An interesting option is to use a battery (6 V GEL) to supply the board. People swear by this solution. Even a car battery with 12 V running through one 7805 regulator will be OK.

To learn about the ultimate quality of CD playback of LAMPUCERA against the World's best, please read my SHOOTOUT page.

I am happy to report, that I found the best solution for achieving the Hi-Fi NIRVANA of CD playback at a low price.
My board can be obtained as a complete KIT by circa 100 USD which is a laughable price for this level of quality !!! Not that I am selling it, but I know where to find it.

Search in EBAY.COM:


Or just write here:

lawrencechanbig (a.t.) and ask for Lawrence. Tell him I sent you.


I even tried it with a 5 Euro worth of used CD-rom as a transport with SP/DIF output (without PC, just on its own) and it played almost equally well as with a highend transport.

I just discovered that CREEK uses the very similar chip in almost all their players except the CD60 - which is another  superplayer with the single crown TDA1541A/S1 and MAGNIFICENT main board.






CDM 14 Sony



CDM 12



CDM 12






CDM 12


TDA1541A-S1 – SAA7220P/B




Philips VAM 1201


MARANTZ SA-12 S1           CS4397

MARANTZ SA-14              CS4397

Data taken from :

VASILI's List of DAC chips:

Now concerning the upsampling frequencies: the board does not work as advertised. It works only with 44K !!!
Herre is a thread from some very kind members of DIY community discussing the issue. Apparently - the Lampucera PCB has a soldering error. Probably that's why they sell it without box and very cheaply.

jonners [Find more posts by jonners]


Location: Cheltenham

United Kingdom
CS8416/CS4397 board at 96kHZ? Post #1
I recently bought one of these cheap CS4397 dac boards from Hong Kong:.
It works fine at 44 and 48kHz, but at 96kHz I just get a hissy noise. I consulted the Cirrus Logic CS4397 data sheet and found that the mode operation settings on this board, which are M0=1 M1=0 M2=1 M3=1 M4=0, give 'single speed' (16 to 50kHz) I2S operation at up to 24bit. However, according to the data sheet for the Crystal CDB4396/7 Evaluation Board, these same settings give "Automatic Mode Operation'.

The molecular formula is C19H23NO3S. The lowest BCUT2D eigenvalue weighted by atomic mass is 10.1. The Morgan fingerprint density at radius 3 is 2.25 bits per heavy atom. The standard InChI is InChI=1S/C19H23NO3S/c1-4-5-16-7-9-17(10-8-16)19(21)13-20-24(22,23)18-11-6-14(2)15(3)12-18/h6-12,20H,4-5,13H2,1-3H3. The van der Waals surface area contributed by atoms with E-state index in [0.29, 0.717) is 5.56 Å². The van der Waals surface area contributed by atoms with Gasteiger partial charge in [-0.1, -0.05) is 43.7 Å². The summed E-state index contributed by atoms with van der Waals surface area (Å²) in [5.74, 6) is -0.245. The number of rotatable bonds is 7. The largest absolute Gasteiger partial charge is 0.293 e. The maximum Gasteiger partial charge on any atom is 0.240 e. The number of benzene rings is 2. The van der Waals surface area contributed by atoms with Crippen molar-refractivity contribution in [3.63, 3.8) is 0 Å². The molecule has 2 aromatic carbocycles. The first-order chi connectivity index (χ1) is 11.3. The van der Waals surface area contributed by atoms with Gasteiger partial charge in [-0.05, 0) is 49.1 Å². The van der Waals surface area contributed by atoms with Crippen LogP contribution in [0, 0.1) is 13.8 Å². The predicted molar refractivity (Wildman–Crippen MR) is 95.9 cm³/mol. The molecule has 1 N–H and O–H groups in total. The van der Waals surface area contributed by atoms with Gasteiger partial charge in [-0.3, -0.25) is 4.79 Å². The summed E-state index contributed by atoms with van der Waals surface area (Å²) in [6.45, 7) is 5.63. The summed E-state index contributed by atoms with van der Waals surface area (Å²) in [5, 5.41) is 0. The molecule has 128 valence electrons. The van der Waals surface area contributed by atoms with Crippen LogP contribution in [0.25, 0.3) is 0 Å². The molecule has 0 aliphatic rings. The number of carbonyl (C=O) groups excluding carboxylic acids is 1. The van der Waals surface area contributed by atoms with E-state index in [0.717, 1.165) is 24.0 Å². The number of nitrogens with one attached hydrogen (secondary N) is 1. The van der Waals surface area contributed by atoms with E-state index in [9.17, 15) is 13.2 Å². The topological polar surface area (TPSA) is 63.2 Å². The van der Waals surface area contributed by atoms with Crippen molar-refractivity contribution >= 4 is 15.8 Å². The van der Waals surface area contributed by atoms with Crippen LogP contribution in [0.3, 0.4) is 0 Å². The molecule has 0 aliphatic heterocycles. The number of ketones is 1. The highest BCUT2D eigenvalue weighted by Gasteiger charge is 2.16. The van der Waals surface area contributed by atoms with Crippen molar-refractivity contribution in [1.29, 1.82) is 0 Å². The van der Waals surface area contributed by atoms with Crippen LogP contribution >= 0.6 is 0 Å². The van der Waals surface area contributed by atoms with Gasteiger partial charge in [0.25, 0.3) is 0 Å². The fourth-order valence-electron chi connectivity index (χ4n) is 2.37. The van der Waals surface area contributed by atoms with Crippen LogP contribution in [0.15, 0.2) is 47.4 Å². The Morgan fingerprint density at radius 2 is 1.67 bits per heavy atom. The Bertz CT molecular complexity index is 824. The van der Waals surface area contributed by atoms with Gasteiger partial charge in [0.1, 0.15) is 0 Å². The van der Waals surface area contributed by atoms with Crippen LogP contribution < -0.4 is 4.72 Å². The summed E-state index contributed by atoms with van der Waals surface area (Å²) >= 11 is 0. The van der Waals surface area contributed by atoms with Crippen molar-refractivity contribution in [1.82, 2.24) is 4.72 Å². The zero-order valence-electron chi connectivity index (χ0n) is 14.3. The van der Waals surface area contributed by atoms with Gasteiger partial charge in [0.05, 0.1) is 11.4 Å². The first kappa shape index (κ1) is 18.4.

If anyone can help me understand what this means and suggest how to get it working at 96kHz I would be very grateful.
(The digital input, incidentally , comes from a Behringer SRC2496 upsampler. I've had it working with no trouble into other dacs.)

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error401 [Find more posts by error401]


Location: Vancouver, BC

I'm not sure where you're getting that from the CDB4396/7 datasheet, it seems to indicate the same values in the CS4397 datasheet, which is what I believe is true for this IC. The results you're getting make perfect sense given that schematic.

I would normally expect a DAC using this IC/receiver combo to utilize the 96KHz pin on the CS8416 to select a high sample rate mode in the DAC when you apply such a signal. An obvious failing of the design. M4 is the CS4397 pin that puts it in high sample rate mode, you'll need to disconnect it from ground and apply an appropriate signal.

You will need to carefully lift the M4 pin (2) from the PCB (or cut the ground trace), and bridge it to the CS8416 96KHz pin (16) with a wire. This pin is an output so shouldn't be connected to anything and you won't need to lift it.

Your other option would be to just lift the pin and connect it to a switch to choose manually. I don't see why you wouldn't use the 96KHz pin though, it's not really any more difficult and is more usable.

All of this of course relies on that datasheet being correct, but from a quick glance at it I think it probably is, at least concerning the pins we're talking about here.


New Post Yesterday, at 10:38 AM

jonners [Find more posts by jonners]


United Kingdom
Thanks for your help. I'll give that a try.

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New Post Yesterday, at 12:49 PM

jonners [Find more posts by jonners]


United Kingdom
Talking Post #4
Excellentissimo! All sampling rates now working, and 96kHz sounding very good. Thanks a lot for your help.

Here is the connection for balanced configuration of Lampucera:

lampucera XLR

it could not be simpler than that.
There are 4 signals R+, R-, L+, and L-.
First remove the 4 caps standing in the row which block the DC from DAC
Careful - because the tracks on PCB can peel off when heated longer than 2 seconds. Keep the soldering iron under 230 C.

Then add new caps - foil type - MKP or something, value 0,22uF (220nF) or larger, voltage unimportant. Solder them to the place after old caps, the position near the DAC.
Wire them to XLR - plus to pin 2 and minus to pin 3. Ground from PCB is wired to pin 1 of XLR. Just see the drawing attached.
Thats all. In balanced mode you dont need lampizator - the DAC is strong enough.  Although the lampizator output would of course be even better.

Lampucera inside CD player